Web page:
That there was a rule that ALL streets do have dual identification.
Not ALL streets have their *coordinates* noted .....
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Old 05-02-2010, 04:59 PM
 
Location: Salt Lake City
21,259 posts, read 20,859,174 times
Reputation: 9943
Quote:
Originally Posted by irman View Post
Something my Aunt (born and raised here ...related to every Tom Dick and Harry you see) taught me this trick.

1 - Add *on* here.
Original = 1633 East 4500 South
New = 1633 East, *on* 4500 South
Yes, that does help. I hear people say something like, "I'm trying to find 450 South 9th. How do I get there?" They seem to think that the last work is kind of a superflous add-on, when it's actually the street name. 9th means NOTHING unless you know that whether it's 9th East or 9th West. "On" makes it clearer. Also -- and this one kills me -- is when people say they couldn't find an address they were looking for on Temple Street. Uh... Which Temple Street were they on?

Quote:
2 - What is East and West ?
Look at the mountains.
The big ones (usually) are East of you, and are close.
The smaller ones are west of you, and are further from you.
Uh huh. I use that a lot when I have talked to tourists (as a volunteer job I used to have required me to do).

Quote:
I wish ....
That there was a rule that ALL streets do have dual identification.
Not ALL streets have their *coordinates* noted .....
Really? I can't think of any that don't have the coordinates.
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Old 05-02-2010, 10:56 PM
 
Location: God's Gift to Mankind for flying anything
5,162 posts, read 10,472,822 times
Reputation: 3969
Quote:
Originally Posted by Katzpur View Post
Really? I can't think of any that don't have the coordinates.
In my neighbourhood, there are some that only have a name, no coordinate, on the street sign.
Maybe all the newer plates have them both.
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Old 05-04-2010, 03:30 PM
 
Location: Knoxville, TN (Utah transplant)
99 posts, read 206,857 times
Reputation: 81
If you understand how the system works, you don't need a map or GPS to find a numbered address. If somebody says they live at 9000 South and 1300 East, I know exactly where that is; not because i've been there before and know where the roads are, but because 9000 South is 90 blocks south of South Temple, and 1300 Eest is 13 blocks east of Main St (basically).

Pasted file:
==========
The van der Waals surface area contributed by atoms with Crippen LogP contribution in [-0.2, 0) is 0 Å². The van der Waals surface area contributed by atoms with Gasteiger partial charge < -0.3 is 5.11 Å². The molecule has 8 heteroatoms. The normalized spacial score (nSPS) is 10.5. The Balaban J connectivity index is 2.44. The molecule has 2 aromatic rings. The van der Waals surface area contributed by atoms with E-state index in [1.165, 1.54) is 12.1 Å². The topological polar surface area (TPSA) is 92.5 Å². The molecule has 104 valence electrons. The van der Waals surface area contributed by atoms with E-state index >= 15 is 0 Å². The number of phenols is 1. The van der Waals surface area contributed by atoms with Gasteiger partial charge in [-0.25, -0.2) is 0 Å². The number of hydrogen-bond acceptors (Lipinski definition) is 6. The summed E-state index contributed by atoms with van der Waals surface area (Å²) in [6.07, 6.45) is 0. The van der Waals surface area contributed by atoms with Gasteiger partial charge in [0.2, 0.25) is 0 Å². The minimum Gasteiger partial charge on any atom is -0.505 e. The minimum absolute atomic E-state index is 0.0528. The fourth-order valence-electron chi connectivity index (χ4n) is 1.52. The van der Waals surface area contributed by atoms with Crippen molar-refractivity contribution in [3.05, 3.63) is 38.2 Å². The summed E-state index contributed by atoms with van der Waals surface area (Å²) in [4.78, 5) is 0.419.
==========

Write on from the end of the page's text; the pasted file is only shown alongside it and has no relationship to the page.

It truely is like an X,Y axis, if you remember your algebra. South Temple is the X axis running east & west and Main St is the Y axis running north and south.
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Old 05-06-2010, 07:26 AM
 
139 posts, read 404,718 times
Reputation: 155
Navigating here is a snap! We were born and raised here, but have lived in several other states and cities, and this is by far the easiest city to get around in.

What makes it nice though is that all the burbs in the valley are on the same grid system, so you don't have to start all over again in Sandy, West Jordan, Murray, etc...

The other beautiful thing is that for the most part the streets don't change names. Redwood Road is Redwood Road for miles and miles, same with State Street, 1300 East, etc.... In most eastern cities, you can drive on the same street, but have it change names evey 3 or 4 miles...so you never know where you are!!!

And if you ever get lost, just look for the mountains! Little mountains to the west, big mountains to the east....it's impossible to get lost! Try looking for the mountains to guide off of in Wichita, Kansas City, Houston, Dallas, etc.....
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Old 05-07-2010, 09:47 AM
 
Location: PA/FL/UT
1,294 posts, read 2,711,681 times
Reputation: 520
Of course its not all perfect. I learned the hard way that although this system works fine in Salt Lake County, in Davis County (for example) the grid system restarts with each town's Center and Main Streets (but not all of course, Woods Cross, West Bountiful and N Salt Lake are all based on Bountiful, but it restarts with Centerville then Farmington etc).

But once you do figure it out, it is a very simple way to learn your way around town.
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Old 05-09-2010, 11:04 PM
 
223 posts, read 502,692 times
Reputation: 221
But now you have to watch out for navigation systems getting it wrong. I got one with my phone and I've noticed it on Google maps as well (which perhaps where the phone's system got it)...they add an East or South in FRONT of the address. It was so confusing to me until I realized what was going on. So I would be driving and it would tell me to go left on South 13th East for example and so I would turn right, because going south on 13th east meant I should turn right. Or it would tell me to turn right on East 39th south, again I would turn left thinking that to go east on 39th south I needed to go left. I had to learn to tune out the street and just concentrate on the direction to turn. I can just see some out of towner trying to find East 39th South....it will not be on any highway or street sign I can guarantee.

While some other cities it is helpful to have that direction in front of the address it is completely unnecessary and confusing in SLC.